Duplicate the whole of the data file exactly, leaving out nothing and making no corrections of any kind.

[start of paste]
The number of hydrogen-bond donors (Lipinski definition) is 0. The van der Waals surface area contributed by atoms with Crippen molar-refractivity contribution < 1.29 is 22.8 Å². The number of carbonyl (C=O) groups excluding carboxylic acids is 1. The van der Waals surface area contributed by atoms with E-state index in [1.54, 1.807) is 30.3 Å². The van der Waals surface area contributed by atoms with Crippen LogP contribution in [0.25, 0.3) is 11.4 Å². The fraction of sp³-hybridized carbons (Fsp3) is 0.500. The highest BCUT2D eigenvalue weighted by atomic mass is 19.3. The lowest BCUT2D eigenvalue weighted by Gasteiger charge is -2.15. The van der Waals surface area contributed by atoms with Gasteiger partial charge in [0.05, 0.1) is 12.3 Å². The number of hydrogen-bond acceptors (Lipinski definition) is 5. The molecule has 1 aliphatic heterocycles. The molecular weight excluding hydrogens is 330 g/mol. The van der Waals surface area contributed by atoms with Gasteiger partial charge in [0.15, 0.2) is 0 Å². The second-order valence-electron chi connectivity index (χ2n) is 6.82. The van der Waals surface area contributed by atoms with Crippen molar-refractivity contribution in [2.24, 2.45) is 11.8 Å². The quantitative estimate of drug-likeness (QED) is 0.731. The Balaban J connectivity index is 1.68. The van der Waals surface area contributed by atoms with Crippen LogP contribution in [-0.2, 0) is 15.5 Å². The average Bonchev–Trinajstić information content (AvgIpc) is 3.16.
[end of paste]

The number of hydrogen-bond donors (Lipinski definition) is 0. The van der Waals surface area contributed by atoms with Crippen molar-refractivity contribution < 1.29 is 22.8 Å². The number of carbonyl (C=O) groups excluding carboxylic acids is 1. The van der Waals surface area contributed by atoms with E-state index in [1.54, 1.807) is 30.3 Å². The van der Waals surface area contributed by atoms with Crippen LogP contribution in [0.25, 0.3) is 11.4 Å². The fraction of sp³-hybridized carbons (Fsp3) is 0.500. The highest BCUT2D eigenvalue weighted by atomic mass is 19.3. The lowest BCUT2D eigenvalue weighted by Gasteiger charge is -2.15. The van der Waals surface area contributed by atoms with Gasteiger partial charge in [0.05, 0.1) is 12.3 Å². The number of hydrogen-bond acceptors (Lipinski definition) is 5. The molecule has 1 aliphatic heterocycles. The molecular weight excluding hydrogens is 330 g/mol. The van der Waals surface area contributed by atoms with Gasteiger partial charge in [0.15, 0.2) is 0 Å². The second-order valence-electron chi connectivity index (χ2n) is 6.82. The van der Waals surface area contributed by atoms with Crippen molar-refractivity contribution in [2.24, 2.45) is 11.8 Å². The quantitative estimate of drug-likeness (QED) is 0.731. The Balaban J connectivity index is 1.68. The van der Waals surface area contributed by atoms with Crippen LogP contribution in [-0.2, 0) is 15.5 Å². The average Bonchev–Trinajstić information content (AvgIpc) is 3.16.